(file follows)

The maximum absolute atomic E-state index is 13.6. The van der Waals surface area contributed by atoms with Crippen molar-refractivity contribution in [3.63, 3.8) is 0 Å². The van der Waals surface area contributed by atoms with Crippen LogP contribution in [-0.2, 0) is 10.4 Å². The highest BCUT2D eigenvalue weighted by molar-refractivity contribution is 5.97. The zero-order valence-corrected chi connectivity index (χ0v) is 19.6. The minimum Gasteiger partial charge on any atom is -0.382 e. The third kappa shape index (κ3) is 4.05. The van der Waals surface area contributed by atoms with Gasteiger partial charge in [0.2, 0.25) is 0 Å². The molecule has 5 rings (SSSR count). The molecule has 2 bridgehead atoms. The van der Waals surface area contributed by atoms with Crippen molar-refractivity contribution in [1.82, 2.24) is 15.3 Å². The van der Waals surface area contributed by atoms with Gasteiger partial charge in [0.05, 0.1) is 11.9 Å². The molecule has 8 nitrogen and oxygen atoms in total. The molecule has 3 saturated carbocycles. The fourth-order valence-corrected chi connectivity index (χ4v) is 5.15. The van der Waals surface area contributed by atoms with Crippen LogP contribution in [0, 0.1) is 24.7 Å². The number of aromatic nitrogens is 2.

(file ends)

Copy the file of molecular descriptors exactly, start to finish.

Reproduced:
The maximum absolute atomic E-state index is 13.6. The van der Waals surface area contributed by atoms with Crippen molar-refractivity contribution in [3.63, 3.8) is 0 Å². The van der Waals surface area contributed by atoms with Crippen LogP contribution in [-0.2, 0) is 10.4 Å². The highest BCUT2D eigenvalue weighted by molar-refractivity contribution is 5.97. The zero-order valence-corrected chi connectivity index (χ0v) is 19.6. The minimum Gasteiger partial charge on any atom is -0.382 e. The third kappa shape index (κ3) is 4.05. The van der Waals surface area contributed by atoms with Gasteiger partial charge in [0.2, 0.25) is 0 Å². The molecule has 5 rings (SSSR count). The molecule has 2 bridgehead atoms. The van der Waals surface area contributed by atoms with Crippen molar-refractivity contribution in [1.82, 2.24) is 15.3 Å². The van der Waals surface area contributed by atoms with Gasteiger partial charge in [0.05, 0.1) is 11.9 Å². The molecule has 8 nitrogen and oxygen atoms in total. The molecule has 3 saturated carbocycles. The fourth-order valence-corrected chi connectivity index (χ4v) is 5.15. The van der Waals surface area contributed by atoms with Crippen LogP contribution in [0, 0.1) is 24.7 Å². The number of aromatic nitrogens is 2.